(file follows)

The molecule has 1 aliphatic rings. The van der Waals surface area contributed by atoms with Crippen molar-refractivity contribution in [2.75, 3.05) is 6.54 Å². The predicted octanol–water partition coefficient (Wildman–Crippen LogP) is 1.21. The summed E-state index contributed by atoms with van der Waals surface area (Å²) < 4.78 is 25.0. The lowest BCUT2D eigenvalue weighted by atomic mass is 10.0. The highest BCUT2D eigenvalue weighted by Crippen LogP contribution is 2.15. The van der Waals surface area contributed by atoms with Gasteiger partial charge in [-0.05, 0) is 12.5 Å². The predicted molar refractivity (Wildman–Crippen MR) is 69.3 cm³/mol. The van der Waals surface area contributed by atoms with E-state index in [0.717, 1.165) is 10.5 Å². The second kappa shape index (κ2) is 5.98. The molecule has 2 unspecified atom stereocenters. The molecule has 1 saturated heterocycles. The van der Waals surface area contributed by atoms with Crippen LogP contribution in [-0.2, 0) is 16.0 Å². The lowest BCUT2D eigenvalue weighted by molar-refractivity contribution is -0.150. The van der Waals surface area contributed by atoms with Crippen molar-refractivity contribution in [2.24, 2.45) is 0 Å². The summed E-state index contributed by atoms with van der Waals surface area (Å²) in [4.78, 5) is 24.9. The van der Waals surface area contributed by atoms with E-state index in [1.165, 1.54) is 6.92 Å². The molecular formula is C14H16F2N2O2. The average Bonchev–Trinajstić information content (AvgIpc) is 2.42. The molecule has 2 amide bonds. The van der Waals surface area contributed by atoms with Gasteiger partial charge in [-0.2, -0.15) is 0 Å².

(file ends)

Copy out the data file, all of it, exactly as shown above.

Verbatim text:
The molecule has 1 aliphatic rings. The van der Waals surface area contributed by atoms with Crippen molar-refractivity contribution in [2.75, 3.05) is 6.54 Å². The predicted octanol–water partition coefficient (Wildman–Crippen LogP) is 1.21. The summed E-state index contributed by atoms with van der Waals surface area (Å²) < 4.78 is 25.0. The lowest BCUT2D eigenvalue weighted by atomic mass is 10.0. The highest BCUT2D eigenvalue weighted by Crippen LogP contribution is 2.15. The van der Waals surface area contributed by atoms with Gasteiger partial charge in [-0.05, 0) is 12.5 Å². The predicted molar refractivity (Wildman–Crippen MR) is 69.3 cm³/mol. The van der Waals surface area contributed by atoms with E-state index in [0.717, 1.165) is 10.5 Å². The second kappa shape index (κ2) is 5.98. The molecule has 2 unspecified atom stereocenters. The molecule has 1 saturated heterocycles. The van der Waals surface area contributed by atoms with Crippen LogP contribution in [-0.2, 0) is 16.0 Å². The lowest BCUT2D eigenvalue weighted by molar-refractivity contribution is -0.150. The van der Waals surface area contributed by atoms with Crippen molar-refractivity contribution in [2.24, 2.45) is 0 Å². The summed E-state index contributed by atoms with van der Waals surface area (Å²) in [4.78, 5) is 24.9. The van der Waals surface area contributed by atoms with E-state index in [1.165, 1.54) is 6.92 Å². The molecular formula is C14H16F2N2O2. The average Bonchev–Trinajstić information content (AvgIpc) is 2.42. The molecule has 2 amide bonds. The van der Waals surface area contributed by atoms with Gasteiger partial charge in [-0.2, -0.15) is 0 Å².